Outside Business Journal

Cutting Out Chemicals

Mountain Hardwear takes a risk in removing toxic flame retardants from its tents. Will the rest of the industry follow?

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This year marks Mountain Hardwear’s 25th anniversary, but that’s not the only major milestone for the brand: with its Spring 2019 line of redesigned and new tents, it becomes the largest player in U.S. tents to completely eliminate toxic fire-retardant chemicals from its shelters—for good.

“One of our core values is environmental optimism, and we evaluated where we could do better,” said president Joe Vernachio. “Fire retardancy chemicals rose to the top. We don’t like them in the finished product, but we’re more concerned about the workers who have to apply them.”

That’s because common flame retardant compounds have been linked to a host of serious health issues. A 2016 Duke University study found that the chemicals used in backpacking tents have direct links to cancer, altered hormone function, and neurological problems. Exposure doesn’t take much, either: the scientists detected flame retardants in the air inside the tents and on the hands of volunteers who set them up.

Still, the vast majority of camping and backpacking tents on the market are doused in the stuff, in large part thanks to a 1972 standard by the Canvas Products Association International known as CPAI84. Created to address the fire risk in large event tents, the standard (which is adopted by individual states, not federally mandated) grew out of a 1944 circus tent fire that killed 167 and injured 700. The scope broadened in the ’80s to include all tents, including camping shelters. Currently, California, New Jersey, Louisiana, Minnesota, and Canada adhere to the standard—and because California is such a huge market, brands often follow its regulations for all their products.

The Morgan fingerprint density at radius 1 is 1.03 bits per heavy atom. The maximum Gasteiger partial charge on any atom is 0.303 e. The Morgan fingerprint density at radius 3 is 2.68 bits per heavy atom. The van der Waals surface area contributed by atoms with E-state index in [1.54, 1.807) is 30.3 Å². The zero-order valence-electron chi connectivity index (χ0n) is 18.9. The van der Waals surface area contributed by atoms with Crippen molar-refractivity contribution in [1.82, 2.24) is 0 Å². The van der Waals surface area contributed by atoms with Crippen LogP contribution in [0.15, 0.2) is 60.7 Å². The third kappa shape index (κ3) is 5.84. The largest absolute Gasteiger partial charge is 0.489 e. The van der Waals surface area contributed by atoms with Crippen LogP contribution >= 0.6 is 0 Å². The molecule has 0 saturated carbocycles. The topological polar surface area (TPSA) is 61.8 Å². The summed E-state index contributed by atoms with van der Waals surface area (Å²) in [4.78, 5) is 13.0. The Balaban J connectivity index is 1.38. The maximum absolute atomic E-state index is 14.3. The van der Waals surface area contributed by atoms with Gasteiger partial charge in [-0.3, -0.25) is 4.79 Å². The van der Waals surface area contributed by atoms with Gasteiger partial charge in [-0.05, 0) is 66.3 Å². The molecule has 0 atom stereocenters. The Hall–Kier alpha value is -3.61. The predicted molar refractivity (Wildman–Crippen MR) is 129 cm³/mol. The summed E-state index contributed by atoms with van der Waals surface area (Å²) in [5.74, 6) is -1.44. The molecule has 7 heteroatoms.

So Mountain Hardwear’s stand is a bold move: by nixing fire retardants, the brand can’t legally sell its tents in those places.

Mountain Hardwear hopes the move will inspire the rest of the market to follow suit. But the choice isn’t as simple for smaller brands, which might not have the financial ability to remove individual states from their distribution systems.

Some larger brands have been working on the problem since 2015, when the Outdoor Industry Association (OIA) formed a working group with companies like Big Agnes, MSR, and NEMO. This OIA Flame Retardant Task Force aims to update the standards to better reflect the 21st century, or better yet, match the European standards that don’t require such chemicals at all. But as with all legal changes, the red tape is time consuming and costly. “Regulations that have been on the books for a long time are almost harder to remove because there is an inherent fear of the risk,” said Jessie Curry, manager of sustainable business practices at OIA. (As of May 2019, Health Canada was also in the process of updating its regulations).

In the meantime, Mountain Hardwear is forging ahead (joining Fjällräven and NEMO, which both also offer tents without flame retardants). “I understand that any majority tent brand is likely to look at the risk and say ‘I might go out of business if people don’t come along,’” Vernachio said. “But I’m a firm believer of core values, regardless of the result. To effect change, someone has to take the risk to lead.”